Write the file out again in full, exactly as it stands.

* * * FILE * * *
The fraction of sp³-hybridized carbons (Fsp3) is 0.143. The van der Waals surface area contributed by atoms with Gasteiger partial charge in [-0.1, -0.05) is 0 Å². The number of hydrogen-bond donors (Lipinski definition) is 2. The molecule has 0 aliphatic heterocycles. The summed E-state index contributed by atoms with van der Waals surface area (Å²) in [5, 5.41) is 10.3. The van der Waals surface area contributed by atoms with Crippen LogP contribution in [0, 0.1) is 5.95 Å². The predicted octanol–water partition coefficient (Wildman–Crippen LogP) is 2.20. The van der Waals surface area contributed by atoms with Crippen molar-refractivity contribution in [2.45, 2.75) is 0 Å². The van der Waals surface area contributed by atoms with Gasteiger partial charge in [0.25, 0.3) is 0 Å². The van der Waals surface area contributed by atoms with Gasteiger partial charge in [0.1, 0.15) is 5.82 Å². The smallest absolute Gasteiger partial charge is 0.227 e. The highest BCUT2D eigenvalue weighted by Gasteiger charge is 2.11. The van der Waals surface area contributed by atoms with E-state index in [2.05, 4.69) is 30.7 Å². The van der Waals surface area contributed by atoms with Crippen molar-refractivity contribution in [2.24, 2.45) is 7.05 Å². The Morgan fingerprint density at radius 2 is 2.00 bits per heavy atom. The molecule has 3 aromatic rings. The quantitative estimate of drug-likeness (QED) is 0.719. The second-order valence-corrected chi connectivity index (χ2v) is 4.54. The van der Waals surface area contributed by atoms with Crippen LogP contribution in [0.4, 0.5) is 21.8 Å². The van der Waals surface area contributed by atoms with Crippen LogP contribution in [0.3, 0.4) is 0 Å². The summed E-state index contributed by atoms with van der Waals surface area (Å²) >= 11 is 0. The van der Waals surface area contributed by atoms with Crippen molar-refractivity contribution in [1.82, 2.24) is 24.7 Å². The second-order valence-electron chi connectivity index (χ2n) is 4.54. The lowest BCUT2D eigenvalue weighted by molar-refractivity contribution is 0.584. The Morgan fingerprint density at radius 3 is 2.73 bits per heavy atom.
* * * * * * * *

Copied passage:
The fraction of sp³-hybridized carbons (Fsp3) is 0.143. The van der Waals surface area contributed by atoms with Gasteiger partial charge in [-0.1, -0.05) is 0 Å². The number of hydrogen-bond donors (Lipinski definition) is 2. The molecule has 0 aliphatic heterocycles. The summed E-state index contributed by atoms with van der Waals surface area (Å²) in [5, 5.41) is 10.3. The van der Waals surface area contributed by atoms with Crippen LogP contribution in [0, 0.1) is 5.95 Å². The predicted octanol–water partition coefficient (Wildman–Crippen LogP) is 2.20. The van der Waals surface area contributed by atoms with Crippen molar-refractivity contribution in [2.45, 2.75) is 0 Å². The van der Waals surface area contributed by atoms with Gasteiger partial charge in [0.25, 0.3) is 0 Å². The van der Waals surface area contributed by atoms with Gasteiger partial charge in [0.1, 0.15) is 5.82 Å². The smallest absolute Gasteiger partial charge is 0.227 e. The highest BCUT2D eigenvalue weighted by Gasteiger charge is 2.11. The van der Waals surface area contributed by atoms with E-state index in [2.05, 4.69) is 30.7 Å². The van der Waals surface area contributed by atoms with Crippen molar-refractivity contribution in [2.24, 2.45) is 7.05 Å². The Morgan fingerprint density at radius 2 is 2.00 bits per heavy atom. The molecule has 3 aromatic rings. The quantitative estimate of drug-likeness (QED) is 0.719. The second-order valence-corrected chi connectivity index (χ2v) is 4.54. The van der Waals surface area contributed by atoms with Crippen LogP contribution in [0.4, 0.5) is 21.8 Å². The van der Waals surface area contributed by atoms with Crippen LogP contribution in [0.3, 0.4) is 0 Å². The summed E-state index contributed by atoms with van der Waals surface area (Å²) >= 11 is 0. The van der Waals surface area contributed by atoms with Crippen molar-refractivity contribution in [1.82, 2.24) is 24.7 Å². The second-order valence-electron chi connectivity index (χ2n) is 4.54. The lowest BCUT2D eigenvalue weighted by molar-refractivity contribution is 0.584. The Morgan fingerprint density at radius 3 is 2.73 bits per heavy atom.